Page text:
I note with some concern, that on 4th February 2014, Lord Taylor of Holbeach was challenged over the issue of private prosecution deals with the Police, by the opposition front bench, during the afternoon question session in the House of Lords, as reported by the BBC: Police guidance to be revised for private prosecution deals
I am concerned that the venture for Police to provide service to the public sector, and to be paid for their time, fulfilling their objective to fight crime, is not too readily brushed away as heretical.
The questioning came, following criticism that the Metropolitan Police had agreed to help Virgin Media in a private prosecution, in exchange for a ‘slice of the cake’: a slice of the proverbial cake of monies recovered in compensation.
High standards are expected of the Police, but the concern raised, was a conflict of interest.
Forgive me for stating the cynical obvious, but I have it on good authority that there has, for a long time been a ‘divvy’ between the Crown Prosecution Service and the Police, following Proceeds of Crime Act Restraint or Confiscation Orders.
Very recently, concern has been raised within Police ranks that a danger of constitutional corruption has emerged whereby Home Office Crime Statistics have dictated what crimes are, and are not investigated, or considered to be ‘non-crimes’. This led to a Parliamentary Select Committee being formed to consider the same.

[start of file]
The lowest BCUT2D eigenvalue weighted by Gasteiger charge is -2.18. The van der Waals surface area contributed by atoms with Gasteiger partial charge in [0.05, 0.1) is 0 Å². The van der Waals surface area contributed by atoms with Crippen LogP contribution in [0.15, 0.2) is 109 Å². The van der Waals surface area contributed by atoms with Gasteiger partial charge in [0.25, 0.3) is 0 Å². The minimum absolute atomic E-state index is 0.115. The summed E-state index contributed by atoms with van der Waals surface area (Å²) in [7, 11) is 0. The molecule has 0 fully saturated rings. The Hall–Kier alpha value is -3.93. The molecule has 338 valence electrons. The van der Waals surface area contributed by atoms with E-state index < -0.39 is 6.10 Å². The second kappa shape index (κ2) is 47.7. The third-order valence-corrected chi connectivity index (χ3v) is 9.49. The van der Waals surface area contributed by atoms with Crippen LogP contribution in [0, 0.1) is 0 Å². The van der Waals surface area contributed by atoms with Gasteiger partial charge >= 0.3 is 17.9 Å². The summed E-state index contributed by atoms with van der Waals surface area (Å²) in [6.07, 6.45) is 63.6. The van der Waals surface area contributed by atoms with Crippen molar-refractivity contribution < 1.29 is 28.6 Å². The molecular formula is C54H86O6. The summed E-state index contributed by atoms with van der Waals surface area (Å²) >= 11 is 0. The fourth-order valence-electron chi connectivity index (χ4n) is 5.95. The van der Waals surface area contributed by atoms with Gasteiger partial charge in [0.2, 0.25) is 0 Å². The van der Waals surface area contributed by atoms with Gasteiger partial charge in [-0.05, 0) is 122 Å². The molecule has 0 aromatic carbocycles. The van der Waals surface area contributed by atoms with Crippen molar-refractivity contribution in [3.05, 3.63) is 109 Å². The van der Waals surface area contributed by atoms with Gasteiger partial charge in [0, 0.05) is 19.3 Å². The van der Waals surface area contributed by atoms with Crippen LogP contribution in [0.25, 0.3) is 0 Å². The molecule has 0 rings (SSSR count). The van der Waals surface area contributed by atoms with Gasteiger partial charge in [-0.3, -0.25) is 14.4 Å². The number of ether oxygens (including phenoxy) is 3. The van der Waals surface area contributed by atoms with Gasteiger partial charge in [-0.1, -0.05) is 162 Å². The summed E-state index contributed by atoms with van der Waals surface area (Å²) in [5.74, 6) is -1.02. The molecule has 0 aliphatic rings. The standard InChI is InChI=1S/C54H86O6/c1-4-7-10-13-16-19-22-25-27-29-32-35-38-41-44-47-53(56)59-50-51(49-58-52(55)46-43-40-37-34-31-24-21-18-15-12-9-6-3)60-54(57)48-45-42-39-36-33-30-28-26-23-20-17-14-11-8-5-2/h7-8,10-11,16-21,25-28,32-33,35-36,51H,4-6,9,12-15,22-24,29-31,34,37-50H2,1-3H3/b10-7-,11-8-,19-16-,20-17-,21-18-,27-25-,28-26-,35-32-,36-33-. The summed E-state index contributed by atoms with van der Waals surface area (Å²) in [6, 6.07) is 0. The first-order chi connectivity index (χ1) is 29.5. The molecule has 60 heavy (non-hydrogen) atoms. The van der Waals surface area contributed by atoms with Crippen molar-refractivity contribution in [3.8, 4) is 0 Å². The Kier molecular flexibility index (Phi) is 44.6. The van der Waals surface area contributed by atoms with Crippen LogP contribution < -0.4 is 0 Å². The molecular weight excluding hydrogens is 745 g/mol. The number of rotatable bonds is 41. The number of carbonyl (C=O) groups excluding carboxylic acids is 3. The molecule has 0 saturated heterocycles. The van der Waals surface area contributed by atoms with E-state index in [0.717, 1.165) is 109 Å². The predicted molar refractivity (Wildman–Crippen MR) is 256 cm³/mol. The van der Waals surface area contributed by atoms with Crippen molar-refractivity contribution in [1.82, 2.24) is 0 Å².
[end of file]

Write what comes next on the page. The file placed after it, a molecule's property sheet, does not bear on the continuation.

With funding being cut for various reasons in various places, why is it wrong to look to find funding elsewhere from the public sector? There are commercial factors to be taken into consideration, by the Police as well as the Crown Prosecution Service.
If you think that a crime should be pursued by the Police irrespective of the prospects of recovery or enforcement of Court Orders following a successful prosecution, simply on the premise that crime is wrong, then I could not agree more.
Without a firm stamping out of crime, irrespective of the cost, we have disorder and anarchy. The Police were not formed with a view to making a profit, or indeed, to be commercially answerable to its paymasters. They were formed to maintain order, and to make our country a safer place. They existed to stamp out indecency and corruption, surely?
Nevertheless, they are accountable to their paymasters, but to what extent?
Do commercial factors fall into consideration?
I have been a Prosecutor on a number of Private Prosecutions. The following safeguards are in place by way of a brief overview:
A private investigation commences with the interviewing of suspects, the gathering and consideration of information pursuant to the Police and Criminal Evidence Act 1984, and thereafter a review of that evidence to consider whether 2 tests have been satisfied, namely:
The Evidential Test, to establish beyond reasonable doubt, that a crime has been committed, and there is sufficient evidence to support such charges;
The Public Interest Test, to establish, using the Crown Prosecution Service Guidelines, that it is in the public interest for such a crime to be prosecuted.